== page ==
So, I started off the last morning of 2020 with tears in my eyes. A period of time I’m fascinated by, mostly in the horrific and appalled sense, is the first, and so far only, use of nuclear weapons in human history, the bombings of Hiroshima and Nagasaki on Aug. 6, 1945 and Aug. 9, 1945, respectively.
Since those unprecedented acts of human carnage — people like to downplay them by pointing to the firebombing of Tokyo and Dresden, but there’s something categorically different about incinerating thousands of people in an instant, that shock wave spreading out for miles, and people getting sick and dying years later from it — it’s impossible to extricate Japanese art and culture from the influence of those mushroom clouds. Obviously, one of the most prominent examples of this only nine years later was 1954’s Godzilla, which, unfortunately, was Americanized and lost any of that context. Japanese artist Takashi Murakami argued to NPR that Hello Kitty, video games, and anime in Japan (look at the pioneering Akira, which I hope to watch soon) were all influenced by the bombings as well.
In 1974, the Japan Broadcasting Corporation started collecting paintings and drawings from people who had lived through the atomic bombings and exhibited them in Hiroshima (which is crazy in itself, only 29 years after the bombing), according to VICE. Those paintings and drawings were then featured in a recent documentary, the bomb, to “provide a new window through which to experience the horror of nuclear warfare, to make sure it’s not forgotten.” I hope you go to the link from VICE I provided and look at all of the featured artwork. All of them are powerful, but there was one in particular that made my eyes well up with tears.
This painting/drawing is from artist Kichisuke Yoshimura, who said of it, “Their clothes ripped to shreds, their skin hanging down. On the riverbank I saw figures that seemed to be from another world. Ghost-like, their hair falling over their faces, their clothes ripped to shreds, their skin hanging. A cluster of these injured persons was moving wordlessly toward the outskirts.”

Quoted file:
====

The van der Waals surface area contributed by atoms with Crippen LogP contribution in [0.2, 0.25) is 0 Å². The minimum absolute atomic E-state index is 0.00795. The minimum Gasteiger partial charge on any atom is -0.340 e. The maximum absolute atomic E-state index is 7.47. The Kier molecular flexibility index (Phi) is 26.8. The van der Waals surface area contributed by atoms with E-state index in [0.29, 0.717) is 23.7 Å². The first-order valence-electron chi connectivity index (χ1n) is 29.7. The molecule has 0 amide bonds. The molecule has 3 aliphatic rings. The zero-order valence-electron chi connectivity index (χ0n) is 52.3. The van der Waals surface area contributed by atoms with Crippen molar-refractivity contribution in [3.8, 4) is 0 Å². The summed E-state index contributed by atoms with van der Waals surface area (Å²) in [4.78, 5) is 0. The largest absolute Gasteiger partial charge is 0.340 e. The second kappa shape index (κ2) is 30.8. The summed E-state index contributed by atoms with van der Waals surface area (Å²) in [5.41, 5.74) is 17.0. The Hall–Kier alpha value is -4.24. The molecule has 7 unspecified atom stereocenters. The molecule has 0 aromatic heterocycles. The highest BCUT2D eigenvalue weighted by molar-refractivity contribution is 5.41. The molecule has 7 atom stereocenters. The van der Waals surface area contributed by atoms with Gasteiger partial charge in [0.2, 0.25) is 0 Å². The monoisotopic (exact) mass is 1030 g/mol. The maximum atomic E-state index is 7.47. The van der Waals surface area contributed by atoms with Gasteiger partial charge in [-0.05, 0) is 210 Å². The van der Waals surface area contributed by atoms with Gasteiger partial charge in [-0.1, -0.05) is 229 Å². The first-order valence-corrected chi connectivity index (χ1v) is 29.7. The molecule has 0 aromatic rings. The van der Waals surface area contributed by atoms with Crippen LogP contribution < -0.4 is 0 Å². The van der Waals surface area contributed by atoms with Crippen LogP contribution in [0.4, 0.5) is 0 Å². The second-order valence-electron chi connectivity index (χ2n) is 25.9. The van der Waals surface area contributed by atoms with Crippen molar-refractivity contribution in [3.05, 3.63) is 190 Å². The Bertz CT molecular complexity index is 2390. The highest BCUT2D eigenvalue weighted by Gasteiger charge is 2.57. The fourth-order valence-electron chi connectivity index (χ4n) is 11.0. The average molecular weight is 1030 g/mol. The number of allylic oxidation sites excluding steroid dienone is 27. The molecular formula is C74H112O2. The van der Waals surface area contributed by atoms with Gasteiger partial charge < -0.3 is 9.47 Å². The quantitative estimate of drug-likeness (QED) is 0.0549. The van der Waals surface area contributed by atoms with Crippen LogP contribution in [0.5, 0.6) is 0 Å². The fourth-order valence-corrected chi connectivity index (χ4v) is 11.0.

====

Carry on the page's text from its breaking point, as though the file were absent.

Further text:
It’s interesting, when I looked through these pieces, including Yoshimura’s, it evoked a sense of zombies, the walking undead. The idea of the walking undead terrorizing the living has been around since the Ancient Greeks and popularized perhaps the most by George A. Romero’s 1968 zombie flick, Night of the Living Dead, but it takes on a whole new quality here. These people are still alive. They’ve somehow, miraculously survived a nuclear bombing, but also, they’ve been left alive only to endure the hell of their flesh literally drooping from their bodies, and in a zombie-like state, dazed and confused, wandering this new hell, as Yoshimura depicts. And he depicts it in such a way that you viscerally feel the heat, the radiation, and the sense of hopelessness those people near the blast site must’ve felt. Also, once their flesh is burned off, they are faceless and nameless, sort of like a zombie horde, which feels crude to compare to, but that’s what it made me think about.
Yoshimura was 18-years-old at the time when he witnessed this hell on earth and a mere 2.6 miles from the hypocenter of the blast, according to the Hiroshima Peace Memorial Museum. What he’s depicting occurred near the riverbank near the Hiroshima Machinery Division, Hiroshima Railway Bureau. Imagine either of those facts, both being that young and being that close to something like an atomic bomb going off. It’s hard to even fathom.
In another one he did, Yoshimura said they were “injured like creatures from another world,” which is a beautifully haunting and succinct way of describing what he’s portraying. This one even more devastating perhaps:
With this second piece, the desperation feels even more pronounced and potent. Whereas the first evoked a sense of dazed and confused, this one evokes that desperation inherent in our human DNA to survive, but also, survive what? This? It’s madness, utter madness.
These paintings and drawings will sit within my brain for a long time to come. I’ve written previously about the bombings, as I tend to do with each anniversary, but I never knew about this artwork before. I’m glad I do now, no matter how awful it is to take them in because we can never forget how destructive these bombs are and ensuring they never get used again.
What do you make of these paintings and drawings?